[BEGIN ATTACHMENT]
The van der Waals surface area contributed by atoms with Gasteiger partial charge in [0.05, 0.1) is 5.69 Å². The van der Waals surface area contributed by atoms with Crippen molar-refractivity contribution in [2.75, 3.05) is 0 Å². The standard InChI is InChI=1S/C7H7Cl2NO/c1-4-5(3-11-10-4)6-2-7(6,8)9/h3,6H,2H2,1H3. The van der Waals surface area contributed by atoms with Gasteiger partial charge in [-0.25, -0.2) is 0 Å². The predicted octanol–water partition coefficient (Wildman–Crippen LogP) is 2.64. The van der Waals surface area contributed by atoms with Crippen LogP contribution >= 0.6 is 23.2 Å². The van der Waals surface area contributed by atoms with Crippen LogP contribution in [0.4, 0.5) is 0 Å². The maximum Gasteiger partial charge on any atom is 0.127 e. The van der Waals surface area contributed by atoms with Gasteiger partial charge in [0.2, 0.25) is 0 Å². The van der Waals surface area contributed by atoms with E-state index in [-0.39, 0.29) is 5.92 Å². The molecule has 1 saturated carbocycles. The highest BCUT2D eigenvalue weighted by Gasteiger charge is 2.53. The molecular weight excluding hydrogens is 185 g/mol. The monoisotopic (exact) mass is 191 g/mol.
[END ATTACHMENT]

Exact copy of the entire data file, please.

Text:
The van der Waals surface area contributed by atoms with Gasteiger partial charge in [0.05, 0.1) is 5.69 Å². The van der Waals surface area contributed by atoms with Crippen molar-refractivity contribution in [2.75, 3.05) is 0 Å². The standard InChI is InChI=1S/C7H7Cl2NO/c1-4-5(3-11-10-4)6-2-7(6,8)9/h3,6H,2H2,1H3. The van der Waals surface area contributed by atoms with Gasteiger partial charge in [-0.25, -0.2) is 0 Å². The predicted octanol–water partition coefficient (Wildman–Crippen LogP) is 2.64. The van der Waals surface area contributed by atoms with Crippen LogP contribution >= 0.6 is 23.2 Å². The van der Waals surface area contributed by atoms with Crippen LogP contribution in [0.4, 0.5) is 0 Å². The maximum Gasteiger partial charge on any atom is 0.127 e. The van der Waals surface area contributed by atoms with Gasteiger partial charge in [0.2, 0.25) is 0 Å². The van der Waals surface area contributed by atoms with E-state index in [-0.39, 0.29) is 5.92 Å². The molecule has 1 saturated carbocycles. The highest BCUT2D eigenvalue weighted by Gasteiger charge is 2.53. The molecular weight excluding hydrogens is 185 g/mol. The monoisotopic (exact) mass is 191 g/mol.